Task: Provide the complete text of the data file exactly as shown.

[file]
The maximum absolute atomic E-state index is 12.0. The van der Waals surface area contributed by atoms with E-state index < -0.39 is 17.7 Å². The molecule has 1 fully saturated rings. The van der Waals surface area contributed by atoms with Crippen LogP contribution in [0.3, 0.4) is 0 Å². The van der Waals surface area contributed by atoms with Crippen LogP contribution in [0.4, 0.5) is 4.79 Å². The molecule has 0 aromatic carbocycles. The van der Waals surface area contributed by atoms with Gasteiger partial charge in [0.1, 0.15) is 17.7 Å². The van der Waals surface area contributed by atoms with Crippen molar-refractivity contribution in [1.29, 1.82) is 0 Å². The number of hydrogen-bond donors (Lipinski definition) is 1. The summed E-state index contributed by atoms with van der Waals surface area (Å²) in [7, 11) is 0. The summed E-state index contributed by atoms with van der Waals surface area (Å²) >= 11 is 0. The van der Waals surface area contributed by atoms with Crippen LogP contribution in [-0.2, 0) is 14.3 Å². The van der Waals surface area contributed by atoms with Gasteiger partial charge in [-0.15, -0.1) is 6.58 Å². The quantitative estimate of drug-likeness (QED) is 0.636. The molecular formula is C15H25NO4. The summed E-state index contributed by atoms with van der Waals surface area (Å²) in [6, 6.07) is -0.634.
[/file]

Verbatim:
The maximum absolute atomic E-state index is 12.0. The van der Waals surface area contributed by atoms with E-state index < -0.39 is 17.7 Å². The molecule has 1 fully saturated rings. The van der Waals surface area contributed by atoms with Crippen LogP contribution in [0.3, 0.4) is 0 Å². The van der Waals surface area contributed by atoms with Crippen LogP contribution in [0.4, 0.5) is 4.79 Å². The molecule has 0 aromatic carbocycles. The van der Waals surface area contributed by atoms with Gasteiger partial charge in [0.1, 0.15) is 17.7 Å². The van der Waals surface area contributed by atoms with Crippen molar-refractivity contribution in [1.29, 1.82) is 0 Å². The number of hydrogen-bond donors (Lipinski definition) is 1. The summed E-state index contributed by atoms with van der Waals surface area (Å²) in [7, 11) is 0. The summed E-state index contributed by atoms with van der Waals surface area (Å²) >= 11 is 0. The van der Waals surface area contributed by atoms with Crippen LogP contribution in [-0.2, 0) is 14.3 Å². The van der Waals surface area contributed by atoms with Gasteiger partial charge in [-0.15, -0.1) is 6.58 Å². The quantitative estimate of drug-likeness (QED) is 0.636. The molecular formula is C15H25NO4. The summed E-state index contributed by atoms with van der Waals surface area (Å²) in [6, 6.07) is -0.634.